Home. The Bicentennial’s last theme was aptly celebrated virtually and in person over Williams Homecoming Weekend in November by thousands of alumni, students, staff and faculty. By the time I got to Williamstown on Friday night, revelry had already begun as alumni from the classes of 2020 and 2021 celebrated together for the first time since their less-than-ideal departures from Williams in the midst of the pandemic.
“Williams isn’t a place I went to; it’s the place I come from.”
Finally being in the place—on campus after a too-long hiatus—was just a slice of what made my weekend in Williamstown so satisfying. The best part of all was what I continue to believe makes Williams Williams: the people. Alumni bicentennial volunteers literally squealed with the excitement of meeting Ephs in person whom we’d only seen on a screen for 18 months. Real hugs were a huge hit!
I started my Saturday by ticking off an item that had been on my Williams bucket list for more than two decades: a sunrise hike up Pine Cobble. The legendary Scott Lewis was at Paresky to greet us in the dark, equip us with headlamps and thermoses of warm drinks, and send us off safely. The three students who led the adventure settled right in with the dozen alumni who joined. At the top, a thick early morning frost gave way to a brilliant sunrise. The last of the fall’s maroon leaves blanketed the mountains in that color that makes you swear the valley really is purple. I was reminded that morning about how our Williams experiences, decades apart, still serve as common ground—even though the community is evolving in ways at which I marvel. One of our hiking guides asked if we could stay in touch, so we exchanged numbers. “Call me for anything,” I said.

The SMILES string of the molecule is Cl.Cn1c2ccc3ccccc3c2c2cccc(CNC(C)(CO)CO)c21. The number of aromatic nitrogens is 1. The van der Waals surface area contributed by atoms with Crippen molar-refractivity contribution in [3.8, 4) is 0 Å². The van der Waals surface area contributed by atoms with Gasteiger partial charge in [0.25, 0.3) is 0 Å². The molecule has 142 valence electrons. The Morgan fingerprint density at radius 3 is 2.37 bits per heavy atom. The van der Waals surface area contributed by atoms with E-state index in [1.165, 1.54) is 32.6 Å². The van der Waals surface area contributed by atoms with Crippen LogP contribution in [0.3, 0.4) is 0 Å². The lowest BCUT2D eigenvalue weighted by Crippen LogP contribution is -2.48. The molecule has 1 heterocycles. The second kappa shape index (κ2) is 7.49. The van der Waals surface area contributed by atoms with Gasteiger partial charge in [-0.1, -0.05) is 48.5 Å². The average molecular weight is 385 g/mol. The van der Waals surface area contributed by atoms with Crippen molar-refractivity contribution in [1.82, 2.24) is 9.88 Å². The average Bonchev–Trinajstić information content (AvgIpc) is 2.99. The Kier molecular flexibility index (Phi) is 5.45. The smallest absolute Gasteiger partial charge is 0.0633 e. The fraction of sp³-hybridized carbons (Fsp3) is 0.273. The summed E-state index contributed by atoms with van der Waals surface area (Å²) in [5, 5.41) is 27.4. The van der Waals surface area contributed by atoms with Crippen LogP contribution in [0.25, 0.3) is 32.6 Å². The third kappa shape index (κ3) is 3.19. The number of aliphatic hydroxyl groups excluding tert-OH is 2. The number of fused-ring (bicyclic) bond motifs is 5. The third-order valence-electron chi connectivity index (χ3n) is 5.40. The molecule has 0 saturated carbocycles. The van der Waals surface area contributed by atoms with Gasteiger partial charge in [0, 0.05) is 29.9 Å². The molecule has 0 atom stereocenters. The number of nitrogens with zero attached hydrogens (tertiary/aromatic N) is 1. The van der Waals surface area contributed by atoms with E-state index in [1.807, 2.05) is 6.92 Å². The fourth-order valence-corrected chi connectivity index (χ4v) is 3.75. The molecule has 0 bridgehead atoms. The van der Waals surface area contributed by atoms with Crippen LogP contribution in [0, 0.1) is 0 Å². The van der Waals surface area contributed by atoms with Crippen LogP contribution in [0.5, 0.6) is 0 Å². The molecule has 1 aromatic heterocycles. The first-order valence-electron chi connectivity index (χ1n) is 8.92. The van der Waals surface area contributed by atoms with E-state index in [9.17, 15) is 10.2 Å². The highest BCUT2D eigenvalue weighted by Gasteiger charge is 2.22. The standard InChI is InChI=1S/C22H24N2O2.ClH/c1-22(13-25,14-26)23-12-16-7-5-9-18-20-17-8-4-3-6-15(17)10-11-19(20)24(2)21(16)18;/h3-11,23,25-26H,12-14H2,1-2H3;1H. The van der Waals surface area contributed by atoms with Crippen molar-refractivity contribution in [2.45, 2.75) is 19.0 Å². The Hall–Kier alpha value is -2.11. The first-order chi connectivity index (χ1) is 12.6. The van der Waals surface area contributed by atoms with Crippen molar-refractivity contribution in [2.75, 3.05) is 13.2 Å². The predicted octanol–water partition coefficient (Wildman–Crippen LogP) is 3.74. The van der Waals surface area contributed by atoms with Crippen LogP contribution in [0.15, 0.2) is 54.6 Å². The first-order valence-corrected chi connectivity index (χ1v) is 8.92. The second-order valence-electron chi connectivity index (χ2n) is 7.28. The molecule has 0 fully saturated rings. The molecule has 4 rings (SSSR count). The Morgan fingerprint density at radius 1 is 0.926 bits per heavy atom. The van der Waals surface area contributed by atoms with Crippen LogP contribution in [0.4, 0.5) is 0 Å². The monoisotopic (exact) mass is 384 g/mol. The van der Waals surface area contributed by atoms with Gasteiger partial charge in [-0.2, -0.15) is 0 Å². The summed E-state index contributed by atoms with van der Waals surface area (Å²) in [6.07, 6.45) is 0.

Our return to campus revealed that, seemingly overnight, our friends at the college had dusted the campus with balloons and festooned Weston Field’s tables and tents with cow tattoos, cider donuts and Eph decals. I spotted a slightly older cohort of football alumni sporting yellow baseball caps in the stands of the game. It turns out they were celebrating 50 years of “The Walk,” and, lucky for all of us, the team earned another one with a decisive and long-overdue victory over Wesleyan. When I scurried into the packed stands, I sandwiched myself between those yellow-capped alumni and a gaggle of first-years who, it turns out, were entrymates of the kicker, Ivan Shuran ’25. He made three flawless field goals to open up our lead. We all cheered for Ivan that day. That night, I snuck into a 90th birthday party for my former coach, Carl Samuelson, who was being fêted by his Eph swimming family, before making it over to a Bicentennial thank-you gathering where volunteers from the classes of 1958 to 2018 raised a glass to all of you.
As we celebrated, I recalled an idea that Mariam Naficy ’91 once shared: “Williams isn’t a place I went to; it’s the place I come from.” Our homes help to make us who we are. Our relationships with people and places, over time, solidify that sense of family, and I have never before felt quite so sure about that.
—Kate Boyle Ramsdell ’97, President, Society of Alumni